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by Robin Kerber, CIA Student and volunteer with Slow Food Hudson Valley

As I sat in the car, waiting for my friends, I was thinking about a recipe for winter barley vegetable soup: butternut squash, roasted beets, celeriac, and barley. After spending all day making pastries in class, nothing sounded more satisfying than a bowl of warm soup made with fresh, local ingredients. But I wasn’t making the soup for me. I was about to travel to the Mount Kisco Child Care Center to help with a friendly “Iron Chef” whole grains themed competition.

The first time that we—six students from the Culinary Institute of America—had traveled to Mount Kisco to plan our meal with the kids, I had had no idea what to expect. What do children know about cooking let alone designing a dish? It turns out they know a lot. At least the children of The Mount Kisco Child Care Center do. They have their own edible schoolyard, which produces a huge variety of fresh fruits and veggies.

My friends and I arrived with our knives sharpened and our whisks in hand. My team came up with a recipe that sounded delicious and hearty, with flavors like thyme and parsley. I’m fairly certain I didn’t know what thyme was until I was much older than these kids but the experience made me realize that something remarkable was spreading slowly but surely across the nation: initiatives to teach children how to live sustainably. The children were gathered around a table, carefully cutting vegetables into chunks. We immediately got to work in the kitchen, helping the excited children prepare a tasty meal. And, as dinner – time rolled around, the Center was packed with friends, family, and local purveyors.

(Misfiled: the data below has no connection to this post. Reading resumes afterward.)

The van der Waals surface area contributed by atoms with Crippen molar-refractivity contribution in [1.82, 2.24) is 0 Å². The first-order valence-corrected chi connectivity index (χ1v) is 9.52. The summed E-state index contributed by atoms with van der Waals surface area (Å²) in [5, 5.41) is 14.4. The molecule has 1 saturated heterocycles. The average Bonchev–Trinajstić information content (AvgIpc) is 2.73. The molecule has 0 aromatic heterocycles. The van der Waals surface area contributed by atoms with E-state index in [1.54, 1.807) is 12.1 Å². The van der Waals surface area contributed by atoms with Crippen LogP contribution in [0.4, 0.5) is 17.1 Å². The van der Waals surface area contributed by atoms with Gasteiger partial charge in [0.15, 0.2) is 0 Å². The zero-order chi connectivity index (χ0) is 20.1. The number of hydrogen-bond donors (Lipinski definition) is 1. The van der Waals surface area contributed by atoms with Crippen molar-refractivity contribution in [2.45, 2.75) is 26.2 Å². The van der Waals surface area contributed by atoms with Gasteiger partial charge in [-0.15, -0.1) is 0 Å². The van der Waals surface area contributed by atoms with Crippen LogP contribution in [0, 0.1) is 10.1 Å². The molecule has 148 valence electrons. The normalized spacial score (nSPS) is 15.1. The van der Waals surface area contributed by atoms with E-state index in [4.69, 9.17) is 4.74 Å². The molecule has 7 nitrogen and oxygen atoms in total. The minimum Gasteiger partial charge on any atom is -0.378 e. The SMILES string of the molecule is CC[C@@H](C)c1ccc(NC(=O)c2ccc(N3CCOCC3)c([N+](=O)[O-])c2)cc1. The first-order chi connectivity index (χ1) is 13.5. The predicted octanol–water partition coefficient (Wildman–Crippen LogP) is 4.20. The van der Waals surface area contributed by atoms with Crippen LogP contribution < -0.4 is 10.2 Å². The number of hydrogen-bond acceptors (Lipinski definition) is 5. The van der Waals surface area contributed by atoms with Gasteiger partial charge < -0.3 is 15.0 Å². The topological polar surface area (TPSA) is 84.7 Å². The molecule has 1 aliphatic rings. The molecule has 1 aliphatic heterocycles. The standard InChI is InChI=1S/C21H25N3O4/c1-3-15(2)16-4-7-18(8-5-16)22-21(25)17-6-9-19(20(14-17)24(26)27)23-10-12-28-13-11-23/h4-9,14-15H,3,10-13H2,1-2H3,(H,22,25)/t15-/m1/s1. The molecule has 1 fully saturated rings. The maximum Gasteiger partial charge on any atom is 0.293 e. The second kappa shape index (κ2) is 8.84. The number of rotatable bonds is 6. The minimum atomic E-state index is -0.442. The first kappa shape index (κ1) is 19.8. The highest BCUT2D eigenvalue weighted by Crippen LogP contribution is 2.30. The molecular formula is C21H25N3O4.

Many of the courses featured wheat, oats, and cornmeal that were grown and milled in the Hudson Valley. Local honey sweetened whole wheat bread and polenta with I&Me Farm pea shoots setting the stage for a fantastic meal. My team’s vegetable barley soup and an entrée of quinoa pilaf with local apples helped make the meal a celebration of winter flavors. By the time apple crumble was served, the consensus was clear: local food is simply great. But it wasn’t just the food that made the night unforgettable. It was the feeling that we were working as a unified group, rather than as individuals. By the end of the evening, most would have to agree that life feels more meaningful when you understand the connection between land, food, and community.

Final words from the Mt. Kisco Child Care Center kids-Stephanie, Paulina, Sabrina, Vincent, Benji, Emily, Sam, Nitza, Jocelyn, Emma, Clara and Zachery aged 5-11:

“Everyone got to practice their knife skills. We ran back and forth from harvesting fresh pea shoots to the busy kitchen. Yummy taste of peas.”

“This was our second “iron chef” competition and it was fun. All we ask is: “When can we do it again?” Growing and cooking are the best. It makes everyone so happy.”

“Maybe we’ll go to school to become chefs one day, but even if we don’t, we’ll be healthy eaters.”